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Anoosheh, Saber (2014) Characterization of different aspects of Mycobacterium tuberculosis physiology: impact on drug discovery and virulence. [Tesi di dottorato]

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Abstract (inglese)

Mycobacterium tuberculosis is a remarkably successful human pathogen, which causes nearly two million death annually. Although tuberculosis has been widely studied for more than a century, the mechanisms by which it causes the disease, are poorly understood. Recent progress of molecular genetics beside of completion of its genome sequence, have been providing tools for new approaches to a better understanding of M.tuberculosis biochemistry, physiology and pathogenesis.
Here we show a series of studies in which, taking advantage of a genetic approach, we characterized different aspects of M. tuberculosis physiology which might have a strong impact in drug discovery and in the understanding of its virulence mechanism.
Producing a knock-down mutant of sigA, encoding the principal sigma factor of M. tuberculosis, we showed that it is essential and posed the basis for the development of a simple in vitro test to select molecules active on dormant bacteria. Similar results were obtained using .a genetic system in which the expression of different toxins belonging to toxin-antitoxin modules can be induced.
We also produced an M. tuberculosis mutant in which the gene encoding the alternative sigma factor SigE and its cognate anti-sigma factor RseA were deleted. The SigE-RseA regulatory network is extremely important to stop phagosome maturation and consequently for virulence. This mutant strain will be complemented with the sigE-rseA couple carrying different mutations that will allow the further characterization of this regulatory network.
Finally, we also characterized the regulation of the expression of the PE_PGRS30 structural gene and the role of its PGRS domain in virulence.
Keywords: M.tuberculosis, sigA, sigE, Toxin-antitoxin, PE_PGRS

Abstract (italiano)

Mycobacterium tuberculosis is a remarkably successful human pathogen, which causes nearly two million death annually. Although tuberculosis has been widely studied for more than a century, the mechanisms by which it causes the disease, are poorly understood. Recent progress of molecular genetics beside of completion of its genome sequence, have been providing tools for new approaches to a better understanding of M.tuberculosis biochemistry, physiology and pathogenesis.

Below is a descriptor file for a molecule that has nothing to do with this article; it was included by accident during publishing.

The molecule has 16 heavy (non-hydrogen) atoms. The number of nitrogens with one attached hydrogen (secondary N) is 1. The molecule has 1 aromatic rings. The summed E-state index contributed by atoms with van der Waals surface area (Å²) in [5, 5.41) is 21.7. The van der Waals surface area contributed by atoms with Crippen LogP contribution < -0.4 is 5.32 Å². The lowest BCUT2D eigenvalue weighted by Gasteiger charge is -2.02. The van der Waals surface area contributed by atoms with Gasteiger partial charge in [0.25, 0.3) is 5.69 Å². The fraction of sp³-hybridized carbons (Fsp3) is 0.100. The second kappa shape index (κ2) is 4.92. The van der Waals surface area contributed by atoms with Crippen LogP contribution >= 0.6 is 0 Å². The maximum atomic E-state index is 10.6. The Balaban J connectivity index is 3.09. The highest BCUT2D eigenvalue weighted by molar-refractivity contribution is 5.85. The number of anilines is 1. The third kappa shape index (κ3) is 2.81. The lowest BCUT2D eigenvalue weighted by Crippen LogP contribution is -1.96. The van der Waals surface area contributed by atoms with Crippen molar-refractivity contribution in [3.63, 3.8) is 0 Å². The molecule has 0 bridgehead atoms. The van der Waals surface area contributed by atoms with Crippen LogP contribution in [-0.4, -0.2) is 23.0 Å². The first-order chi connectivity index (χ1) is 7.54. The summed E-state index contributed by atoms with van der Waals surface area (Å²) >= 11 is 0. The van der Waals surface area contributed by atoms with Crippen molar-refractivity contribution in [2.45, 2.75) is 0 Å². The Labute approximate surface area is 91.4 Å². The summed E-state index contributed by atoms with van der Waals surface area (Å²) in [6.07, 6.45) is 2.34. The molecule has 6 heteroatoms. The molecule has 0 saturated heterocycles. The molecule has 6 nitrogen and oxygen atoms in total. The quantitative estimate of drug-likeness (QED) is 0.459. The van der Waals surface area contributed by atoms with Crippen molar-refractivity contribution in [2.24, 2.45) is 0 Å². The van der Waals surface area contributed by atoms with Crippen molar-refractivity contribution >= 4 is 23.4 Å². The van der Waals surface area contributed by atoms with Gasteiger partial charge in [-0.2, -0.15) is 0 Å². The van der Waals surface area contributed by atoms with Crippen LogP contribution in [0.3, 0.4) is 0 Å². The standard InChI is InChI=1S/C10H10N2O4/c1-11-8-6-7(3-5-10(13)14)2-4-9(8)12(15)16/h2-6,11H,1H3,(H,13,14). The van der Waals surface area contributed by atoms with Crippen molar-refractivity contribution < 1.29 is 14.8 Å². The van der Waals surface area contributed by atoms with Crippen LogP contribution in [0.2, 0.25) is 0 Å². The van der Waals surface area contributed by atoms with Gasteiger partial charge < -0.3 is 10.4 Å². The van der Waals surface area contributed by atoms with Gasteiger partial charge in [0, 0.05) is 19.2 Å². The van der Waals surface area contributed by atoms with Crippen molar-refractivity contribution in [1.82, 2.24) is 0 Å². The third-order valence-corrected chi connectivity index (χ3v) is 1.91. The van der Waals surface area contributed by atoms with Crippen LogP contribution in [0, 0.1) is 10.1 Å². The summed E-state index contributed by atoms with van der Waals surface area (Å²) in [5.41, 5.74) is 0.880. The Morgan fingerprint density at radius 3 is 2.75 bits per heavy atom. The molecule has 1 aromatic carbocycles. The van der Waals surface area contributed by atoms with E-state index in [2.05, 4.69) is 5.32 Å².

Here we show a series of studies in which, taking advantage of a genetic approach, we characterized different aspects of M. tuberculosis physiology which might have a strong impact in drug discovery and in the understanding of its virulence mechanism.
Producing a knock-down mutant of sigA, encoding the principal sigma factor of M. tuberculosis, we showed that it is essential and posed the basis for the development of a simple in vitro test to select molecules active on dormant bacteria. Similar results were obtained using .a genetic system in which the expression of different toxins belonging to toxin-antitoxin modules can be induced.
We also produced an M. tuberculosis mutant in which the gene encoding the alternative sigma factor SigE and its cognate anti-sigma factor RseA were deleted. The SigE-RseA regulatory network is extremely important to stop phagosome maturation and consequently for virulence. This mutant strain will be complemented with the sigE-rseA couple carrying different mutations that will allow the further characterization of this regulatory network.
Finally, we also characterized the regulation of the expression of the PE_PGRS30 structural gene and the role of its PGRS domain in virulence.
Keywords: M.tuberculosis, sigA, sigE, Toxin-antitoxin, PE_PGRS

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Tipo di EPrint:Tesi di dottorato
Relatore:Manganelli, Riccardo
Dottorato (corsi e scuole):Ciclo 26 > Scuole 26 > BIOMEDICINA
Data di deposito della tesi:04 Febbraio 2014
Anno di Pubblicazione:02 Febbraio 2014
Parole chiave (italiano / inglese):M.tuberculosis, sigA, sigE, Toxin-antitoxin, PE_PGRS
Settori scientifico-disciplinari MIUR:Area 06 - Scienze mediche > MED/07 Microbiologia e microbiologia clinica
Area 06 - Scienze mediche > MED/46 Scienze tecniche di medicina di laboratorio
Area 06 - Scienze mediche > MED/17 Malattie infettive
Struttura di riferimento:Dipartimenti > Dipartimento di Medicina Molecolare
Codice ID:6634
Depositato il:03 Nov 2014 10:17
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